Sitting at 4-3 with a home game against the Buccaneers lowly defense ahead of them, the Bengals are still in a decent position to accomplish something with their season. The 1-5 Raiders can’t quite say the same thing, and their head coach Jon Gruden probably knows it.
Before the start of the season, Gruden dealt away his best player Khalil Mack to the Bears in the blockbuster deal of the year. Without their 2014 first-round pick who was due for a gigantic new contract on the books anymore, conventional wisdom told us the Raiders were going to use that money to pay for their 2015 first-round pick Amari Cooper. Then trade rumors regarding Cooper started to surface and Gruden attempted to downplay them like any coach. But we know what happened next.
Jon Gruden on Amari Cooper in February: “He’ll be the focal point of our offense.”— CBS Sports (@CBSSports) October 22, 2018
Jon Gruden on Amari Cooper Trade Rumors Last Week: "I haven't heard that. I'm just sorry to have to deal with a lot of these reports.”
Today: Raiders trade Amari Cooper
Cooper was traded to the receiver-needy Cowboys for a first-round pick, giving the Raiders three of them including their own for the 2019 NFL Draft. If it wasn’t obvious before, it’s clear Gruden has his eyes on Las Vegas and Las Vegas only for when the Raiders move their in 2020, when he will still have eight years left on his contract.
So, who else is not in Gruden’s long-term plan? Well, if we asked Gruden, he’d say he’s done acquiring draft picks for players he doesn’t want.
When I mentioned Derek Carr, Gruden was quick and to the point: "We're not trading anyone else. We're trying to stay competitive and figure out a way to compete this next game (against the Colts." #Raiders— Chris Mortensen (@mortreport) October 22, 2018
But we’re not so easily tricked.
Report: Janoris Jenkins, Gareon Conley involved in trade discussions ahead of deadline https://t.co/4Xc1nD0IF6— ProFootballTalk (@ProFootballTalk) October 24, 2018
The Raiders are not the only team that has been and will continue to be busy before next week’s trade deadline, but they are a team that possesses an asset the Bengals could certainly use.
Tight end Jared Cook is on the second year of his two-year contract with the Raiders, so he’s not one of the free agents that Gruden brought in. At 31 years old, he doesn’t offer much long-term potential as a 10-year veteran. Cook is the Raiders leading receiver in every basic statistic besides touchdowns and yards per reception, which he’s second on the team in both. Aside from two outstanding games though, Cook has been just serviceable. In his last two games, he has 30 yards on eight targets.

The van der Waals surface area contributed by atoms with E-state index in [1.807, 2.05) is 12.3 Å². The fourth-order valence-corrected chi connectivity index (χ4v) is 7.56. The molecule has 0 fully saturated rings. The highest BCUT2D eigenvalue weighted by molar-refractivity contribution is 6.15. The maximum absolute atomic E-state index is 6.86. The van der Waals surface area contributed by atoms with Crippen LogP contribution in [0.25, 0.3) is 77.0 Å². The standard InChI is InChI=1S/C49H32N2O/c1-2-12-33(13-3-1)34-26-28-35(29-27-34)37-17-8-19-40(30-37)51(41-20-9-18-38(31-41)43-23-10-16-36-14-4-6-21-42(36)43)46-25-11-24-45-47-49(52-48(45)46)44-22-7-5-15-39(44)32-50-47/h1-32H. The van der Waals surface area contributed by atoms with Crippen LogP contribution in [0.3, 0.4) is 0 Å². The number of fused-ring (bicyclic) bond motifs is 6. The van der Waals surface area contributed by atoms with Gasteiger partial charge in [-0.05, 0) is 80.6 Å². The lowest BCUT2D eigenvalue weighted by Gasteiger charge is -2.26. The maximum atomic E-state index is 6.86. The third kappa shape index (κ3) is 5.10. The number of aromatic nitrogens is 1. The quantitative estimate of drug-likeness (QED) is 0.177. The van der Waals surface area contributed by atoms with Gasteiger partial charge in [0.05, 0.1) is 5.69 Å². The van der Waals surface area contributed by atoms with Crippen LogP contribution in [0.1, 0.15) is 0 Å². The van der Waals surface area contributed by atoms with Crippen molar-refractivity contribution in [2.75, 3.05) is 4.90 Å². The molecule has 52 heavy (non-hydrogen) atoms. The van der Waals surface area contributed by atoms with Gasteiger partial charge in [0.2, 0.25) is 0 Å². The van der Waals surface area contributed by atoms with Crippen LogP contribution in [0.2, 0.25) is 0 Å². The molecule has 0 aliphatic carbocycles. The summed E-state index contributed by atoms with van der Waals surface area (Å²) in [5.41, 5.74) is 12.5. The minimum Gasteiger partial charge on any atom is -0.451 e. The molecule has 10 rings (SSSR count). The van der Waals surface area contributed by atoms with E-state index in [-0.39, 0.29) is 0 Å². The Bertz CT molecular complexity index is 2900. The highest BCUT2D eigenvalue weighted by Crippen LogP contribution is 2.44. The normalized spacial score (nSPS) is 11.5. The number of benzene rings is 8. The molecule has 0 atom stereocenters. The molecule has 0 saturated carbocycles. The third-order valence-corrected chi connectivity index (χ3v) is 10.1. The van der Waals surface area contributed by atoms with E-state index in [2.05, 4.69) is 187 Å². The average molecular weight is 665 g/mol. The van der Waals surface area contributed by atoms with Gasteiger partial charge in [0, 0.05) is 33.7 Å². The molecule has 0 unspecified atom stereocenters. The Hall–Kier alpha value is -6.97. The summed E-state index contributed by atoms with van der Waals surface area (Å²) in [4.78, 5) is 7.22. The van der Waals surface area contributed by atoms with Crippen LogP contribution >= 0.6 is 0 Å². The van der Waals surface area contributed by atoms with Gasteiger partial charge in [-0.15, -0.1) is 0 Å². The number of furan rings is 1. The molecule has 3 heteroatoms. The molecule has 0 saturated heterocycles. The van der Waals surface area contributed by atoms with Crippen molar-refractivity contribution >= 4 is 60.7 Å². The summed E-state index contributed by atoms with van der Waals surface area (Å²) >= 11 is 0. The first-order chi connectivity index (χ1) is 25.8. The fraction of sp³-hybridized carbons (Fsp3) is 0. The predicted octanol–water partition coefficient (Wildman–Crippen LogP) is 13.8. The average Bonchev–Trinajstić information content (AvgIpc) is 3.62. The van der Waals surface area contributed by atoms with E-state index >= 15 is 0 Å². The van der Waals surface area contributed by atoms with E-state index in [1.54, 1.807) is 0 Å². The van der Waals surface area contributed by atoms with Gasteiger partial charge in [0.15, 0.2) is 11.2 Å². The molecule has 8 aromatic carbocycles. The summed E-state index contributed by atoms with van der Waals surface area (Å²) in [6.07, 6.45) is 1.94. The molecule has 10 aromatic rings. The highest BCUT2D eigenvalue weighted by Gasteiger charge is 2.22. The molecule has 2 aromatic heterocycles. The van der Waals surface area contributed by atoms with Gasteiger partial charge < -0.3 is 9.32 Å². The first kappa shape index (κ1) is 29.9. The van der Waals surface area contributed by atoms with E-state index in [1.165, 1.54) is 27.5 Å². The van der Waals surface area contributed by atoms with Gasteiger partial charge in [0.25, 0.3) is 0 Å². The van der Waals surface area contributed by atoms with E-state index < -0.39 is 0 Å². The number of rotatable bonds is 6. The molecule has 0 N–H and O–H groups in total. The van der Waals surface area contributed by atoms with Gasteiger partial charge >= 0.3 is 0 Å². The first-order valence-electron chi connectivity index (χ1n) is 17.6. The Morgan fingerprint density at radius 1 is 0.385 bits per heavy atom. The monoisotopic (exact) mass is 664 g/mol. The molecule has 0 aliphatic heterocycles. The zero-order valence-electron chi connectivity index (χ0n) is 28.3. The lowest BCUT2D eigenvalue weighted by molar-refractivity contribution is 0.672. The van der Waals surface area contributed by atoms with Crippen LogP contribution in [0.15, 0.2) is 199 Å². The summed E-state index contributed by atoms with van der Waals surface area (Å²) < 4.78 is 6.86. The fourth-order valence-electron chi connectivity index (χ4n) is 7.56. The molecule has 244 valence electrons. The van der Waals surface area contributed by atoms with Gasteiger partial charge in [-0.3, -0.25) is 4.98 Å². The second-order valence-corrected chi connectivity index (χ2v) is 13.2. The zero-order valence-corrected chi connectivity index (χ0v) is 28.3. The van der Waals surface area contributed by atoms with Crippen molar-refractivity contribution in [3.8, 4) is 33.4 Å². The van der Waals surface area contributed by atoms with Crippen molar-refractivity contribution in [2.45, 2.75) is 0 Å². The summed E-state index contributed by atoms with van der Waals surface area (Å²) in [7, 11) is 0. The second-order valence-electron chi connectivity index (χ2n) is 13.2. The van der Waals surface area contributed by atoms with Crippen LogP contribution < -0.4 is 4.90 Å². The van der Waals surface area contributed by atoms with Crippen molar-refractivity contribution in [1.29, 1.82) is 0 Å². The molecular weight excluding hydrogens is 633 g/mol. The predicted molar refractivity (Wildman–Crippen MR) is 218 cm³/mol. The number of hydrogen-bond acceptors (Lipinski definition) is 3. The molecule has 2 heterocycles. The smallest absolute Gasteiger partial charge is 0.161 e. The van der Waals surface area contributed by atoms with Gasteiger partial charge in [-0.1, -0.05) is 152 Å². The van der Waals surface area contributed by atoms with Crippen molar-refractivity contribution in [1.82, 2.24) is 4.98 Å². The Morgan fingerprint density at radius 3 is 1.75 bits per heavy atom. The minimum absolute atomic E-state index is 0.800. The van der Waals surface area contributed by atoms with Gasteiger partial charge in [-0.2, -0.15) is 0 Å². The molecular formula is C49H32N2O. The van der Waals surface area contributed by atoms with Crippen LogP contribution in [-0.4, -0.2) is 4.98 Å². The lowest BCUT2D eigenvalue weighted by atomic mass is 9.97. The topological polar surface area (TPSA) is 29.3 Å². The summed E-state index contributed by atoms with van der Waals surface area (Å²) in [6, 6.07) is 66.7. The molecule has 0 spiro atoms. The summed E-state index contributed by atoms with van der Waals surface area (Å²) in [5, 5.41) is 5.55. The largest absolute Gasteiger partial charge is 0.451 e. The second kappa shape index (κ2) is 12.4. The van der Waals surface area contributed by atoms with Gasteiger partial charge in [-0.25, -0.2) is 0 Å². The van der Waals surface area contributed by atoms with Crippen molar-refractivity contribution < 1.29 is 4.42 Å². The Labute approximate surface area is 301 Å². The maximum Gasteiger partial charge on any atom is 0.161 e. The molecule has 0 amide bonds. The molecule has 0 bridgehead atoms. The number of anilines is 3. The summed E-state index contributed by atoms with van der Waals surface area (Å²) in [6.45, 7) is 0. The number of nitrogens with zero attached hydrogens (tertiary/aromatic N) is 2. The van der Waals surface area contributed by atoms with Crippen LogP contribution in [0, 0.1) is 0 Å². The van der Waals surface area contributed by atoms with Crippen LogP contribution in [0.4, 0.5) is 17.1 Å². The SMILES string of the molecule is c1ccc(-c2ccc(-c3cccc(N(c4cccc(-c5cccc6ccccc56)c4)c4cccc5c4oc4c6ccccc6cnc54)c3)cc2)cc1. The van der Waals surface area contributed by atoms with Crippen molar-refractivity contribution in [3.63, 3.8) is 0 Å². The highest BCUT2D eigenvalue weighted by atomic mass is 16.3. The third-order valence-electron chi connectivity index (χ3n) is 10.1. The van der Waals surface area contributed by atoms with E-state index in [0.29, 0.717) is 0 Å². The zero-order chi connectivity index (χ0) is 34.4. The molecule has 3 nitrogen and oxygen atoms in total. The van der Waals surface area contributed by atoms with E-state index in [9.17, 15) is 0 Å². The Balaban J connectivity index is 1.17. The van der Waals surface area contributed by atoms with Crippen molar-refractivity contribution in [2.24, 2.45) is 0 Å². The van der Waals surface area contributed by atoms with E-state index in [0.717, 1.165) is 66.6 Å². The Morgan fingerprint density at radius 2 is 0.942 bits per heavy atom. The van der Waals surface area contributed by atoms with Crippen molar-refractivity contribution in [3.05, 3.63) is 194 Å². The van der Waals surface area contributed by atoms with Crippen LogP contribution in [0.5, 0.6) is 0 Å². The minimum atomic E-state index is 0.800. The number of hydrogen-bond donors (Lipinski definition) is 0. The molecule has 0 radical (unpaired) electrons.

The Raiders are 23rd in adjusted net yards per attempt and expected points on offense with Cook being essentially their No. 1 receiving option. They have just Lee Smith and Derrick Carrier behind him, but does Cook being around for the team’s second half of the season really mean anything?
He could mean something to the Bengals.
With Mason Schreck being the latest tight end to go down, the Bengals are left with just C.J. Uzomah, Matt Lengel, and Jordan Franks, who was promoted off the practice squad following Schreck’s designation to injured reserve.
The price for Cooks in a trade would also presumably be minimal. Aside from the Cooper transaction, trades from around the league have consisted entirely of day three draft picks. Running back Carlos Hyde was traded to the Jaguars for a fifth-round pick. Cornerback Eli Apple was traded to the Saints for a fourth-round pick and a seventh-round pick in 2020. And those were just underachieving players. All-Pro nose tackle Damon Harrison was traded to the Lions for a fifth-round pick.
In this market, Cook isn’t worth anything more than a fifth-round pick. To the Bengals, that’s valuable capital, but in reality, it isn’t.
Just look at this year. The Bengals had six draft picks beyond the fourth round of the draft. Only one, cornerback Darius Phillips, is on the active roster right now, and it took him five weeks to get on the field for the defense.
Cook would be able to come in and provide immediate depth for Uzomah for practically no cost. With his ability to stress defenses vertically, he may even be a better replacement for Tyler Eifert. What it comes down to is whether or not the Bengals believe they can truly compete for something meaningful from where they stand right now. Mike Brown and his staff does not give away draft picks very often, but there aren’t many better options in the short-term.
Despite Gruden’s words, the Raiders are selling to anyone who’s listening. The Bengals may’ve been screwed at the trade deadline last year, but they can accomplish something this time around in saving Cooks from the fire sale that’s surrounding him.